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Durable Link to this BlogThursday, July 11, 2002

Tattoo: An Ancient Art

Tattoo: An Ancient Art

Tattooing is gaining popularity these days. Though the word tattoo is of Polynesian origin, the art was common to many ancient civilizations. Some Egyptian mummies (2000 BC) carry tattoo marks. In India, a stone sculpture of  200 C.E. of Sunga period has tattoo marks on cheeks and chins. Decorating the body with mehandi or mixture of fragrant musk, saffron and sandal paste was very popular in ancient India, but it was temporary. Tattooing was permanent which one carried to graveyard with them.

In India, the tattoos have religious and superstitious significance as well. Women preferred tattooing for the welfare of husband, children etc. Some got to fulfill a vow or against dreaded diseases. But by and large it was to ensure non-widowhood. Cheeks, brows, neck, arms, shoulders, and wrists are the favored parts. Men get tattoos on arms, shoulders and wrists to ensure virility. Among tribals it is a practice to get their entire body tattooed which enabled their bodies to camouflage with forest surroundings: The color of tattoo in India is green or dark green.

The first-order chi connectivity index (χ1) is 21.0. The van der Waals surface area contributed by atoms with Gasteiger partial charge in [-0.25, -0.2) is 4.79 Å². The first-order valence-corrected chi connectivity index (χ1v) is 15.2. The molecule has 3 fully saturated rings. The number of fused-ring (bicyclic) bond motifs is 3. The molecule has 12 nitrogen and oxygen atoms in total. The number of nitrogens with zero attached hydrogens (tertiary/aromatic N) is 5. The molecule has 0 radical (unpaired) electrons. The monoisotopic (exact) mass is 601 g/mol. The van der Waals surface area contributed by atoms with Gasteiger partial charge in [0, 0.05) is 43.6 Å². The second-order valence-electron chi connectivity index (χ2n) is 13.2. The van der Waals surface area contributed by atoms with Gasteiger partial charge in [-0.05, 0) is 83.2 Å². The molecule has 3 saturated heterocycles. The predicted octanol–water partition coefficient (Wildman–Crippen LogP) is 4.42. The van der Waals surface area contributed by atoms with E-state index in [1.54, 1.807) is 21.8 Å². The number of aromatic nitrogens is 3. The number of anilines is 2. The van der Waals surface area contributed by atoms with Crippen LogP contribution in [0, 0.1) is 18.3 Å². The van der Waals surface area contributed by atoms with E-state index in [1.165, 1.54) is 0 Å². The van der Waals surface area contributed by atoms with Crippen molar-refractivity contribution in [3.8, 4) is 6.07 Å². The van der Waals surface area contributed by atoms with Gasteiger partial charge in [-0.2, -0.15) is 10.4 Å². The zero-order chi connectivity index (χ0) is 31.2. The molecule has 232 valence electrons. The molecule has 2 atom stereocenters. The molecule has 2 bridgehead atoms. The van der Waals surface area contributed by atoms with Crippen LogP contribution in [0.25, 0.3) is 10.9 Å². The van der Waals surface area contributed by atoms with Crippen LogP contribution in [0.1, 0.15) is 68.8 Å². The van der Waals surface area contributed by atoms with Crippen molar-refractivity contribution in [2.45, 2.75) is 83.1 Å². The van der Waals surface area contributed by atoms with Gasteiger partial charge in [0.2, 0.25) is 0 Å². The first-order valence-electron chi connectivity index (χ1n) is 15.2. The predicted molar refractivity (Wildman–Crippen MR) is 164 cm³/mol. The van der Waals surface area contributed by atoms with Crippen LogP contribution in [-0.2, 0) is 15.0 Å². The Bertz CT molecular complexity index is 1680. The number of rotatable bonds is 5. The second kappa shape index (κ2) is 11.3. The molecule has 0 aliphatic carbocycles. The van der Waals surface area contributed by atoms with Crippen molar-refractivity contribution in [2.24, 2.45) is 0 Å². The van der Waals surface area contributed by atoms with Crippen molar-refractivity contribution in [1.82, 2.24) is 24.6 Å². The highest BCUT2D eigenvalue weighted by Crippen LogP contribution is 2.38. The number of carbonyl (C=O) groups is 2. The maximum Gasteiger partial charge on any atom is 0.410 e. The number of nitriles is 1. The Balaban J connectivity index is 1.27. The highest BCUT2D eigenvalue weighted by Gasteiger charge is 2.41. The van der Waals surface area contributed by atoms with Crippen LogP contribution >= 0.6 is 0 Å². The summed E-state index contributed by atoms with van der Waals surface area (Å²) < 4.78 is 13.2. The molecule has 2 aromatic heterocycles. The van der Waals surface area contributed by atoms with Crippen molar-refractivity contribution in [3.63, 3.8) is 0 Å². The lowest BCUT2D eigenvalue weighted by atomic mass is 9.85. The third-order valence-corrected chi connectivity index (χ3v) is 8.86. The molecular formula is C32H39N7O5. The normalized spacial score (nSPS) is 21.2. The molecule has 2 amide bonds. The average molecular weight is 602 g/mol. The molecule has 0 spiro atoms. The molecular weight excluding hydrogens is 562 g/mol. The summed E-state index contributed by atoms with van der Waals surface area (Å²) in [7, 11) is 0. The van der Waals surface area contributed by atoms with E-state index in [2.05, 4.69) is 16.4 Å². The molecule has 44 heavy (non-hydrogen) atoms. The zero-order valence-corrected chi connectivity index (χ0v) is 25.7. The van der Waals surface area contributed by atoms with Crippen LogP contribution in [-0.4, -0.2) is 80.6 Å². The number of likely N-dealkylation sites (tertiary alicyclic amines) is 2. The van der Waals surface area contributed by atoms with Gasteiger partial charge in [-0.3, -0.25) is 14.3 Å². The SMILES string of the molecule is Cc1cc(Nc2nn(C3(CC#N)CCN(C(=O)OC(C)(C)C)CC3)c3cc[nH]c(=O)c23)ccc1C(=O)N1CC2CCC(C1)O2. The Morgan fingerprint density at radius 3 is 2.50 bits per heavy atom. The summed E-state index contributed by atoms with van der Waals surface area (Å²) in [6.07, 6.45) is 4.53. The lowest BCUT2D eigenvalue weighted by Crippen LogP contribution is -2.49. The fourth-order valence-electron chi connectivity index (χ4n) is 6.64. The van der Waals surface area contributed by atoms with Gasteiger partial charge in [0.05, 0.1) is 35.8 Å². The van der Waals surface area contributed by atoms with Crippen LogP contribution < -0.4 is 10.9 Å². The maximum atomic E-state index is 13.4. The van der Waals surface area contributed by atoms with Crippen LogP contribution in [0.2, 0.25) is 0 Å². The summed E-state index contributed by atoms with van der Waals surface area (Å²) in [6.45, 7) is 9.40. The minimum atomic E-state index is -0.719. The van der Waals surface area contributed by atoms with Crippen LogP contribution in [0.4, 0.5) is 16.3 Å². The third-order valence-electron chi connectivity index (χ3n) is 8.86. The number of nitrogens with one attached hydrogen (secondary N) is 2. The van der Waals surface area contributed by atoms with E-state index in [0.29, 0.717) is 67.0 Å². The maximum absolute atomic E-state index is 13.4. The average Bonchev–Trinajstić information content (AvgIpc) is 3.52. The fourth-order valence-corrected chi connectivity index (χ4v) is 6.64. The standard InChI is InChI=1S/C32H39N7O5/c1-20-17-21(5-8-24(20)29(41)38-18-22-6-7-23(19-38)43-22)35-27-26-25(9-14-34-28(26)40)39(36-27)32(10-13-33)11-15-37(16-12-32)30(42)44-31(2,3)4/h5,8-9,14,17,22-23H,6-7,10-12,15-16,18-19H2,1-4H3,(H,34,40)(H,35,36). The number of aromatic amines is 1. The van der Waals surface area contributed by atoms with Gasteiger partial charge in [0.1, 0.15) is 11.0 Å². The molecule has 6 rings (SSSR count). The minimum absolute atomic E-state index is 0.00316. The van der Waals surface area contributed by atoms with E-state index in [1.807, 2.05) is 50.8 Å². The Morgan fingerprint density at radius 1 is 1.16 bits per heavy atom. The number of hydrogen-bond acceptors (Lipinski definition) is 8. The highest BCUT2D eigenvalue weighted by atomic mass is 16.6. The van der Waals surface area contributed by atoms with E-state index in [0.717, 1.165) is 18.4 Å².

© K. L. Kamat
Tattoos of the Baiga Tribe

Pricking the earmarked place with needles and then filling the pricks in holes with indelible ink (mainly prepared from herbs and carbon) forms the main process. Many castes in India do the job for petty payment. Songs are sung, jokes are told while the pricking agony is born by the person for an hour or more depending on the intricacy of design. The designs could be of snakes, birds (peacock, Garuda, etc.), chariot, sun, moon, trees, flowers, and grains. Tattooing is believed to protect persons against attack of wild beasts and snake bite--hence the use of respective designs.

After continuous pricking and inking, the tattooed part is washed, and turmeric considered antiseptic is applied to wounds. Nowadays, more sophisticated equipment is used for tattooing.

See Also:
• The Body as Canvass

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Jyotsna Kamat

Jyotsna Kamat Ph.D. lives in Bangalore.


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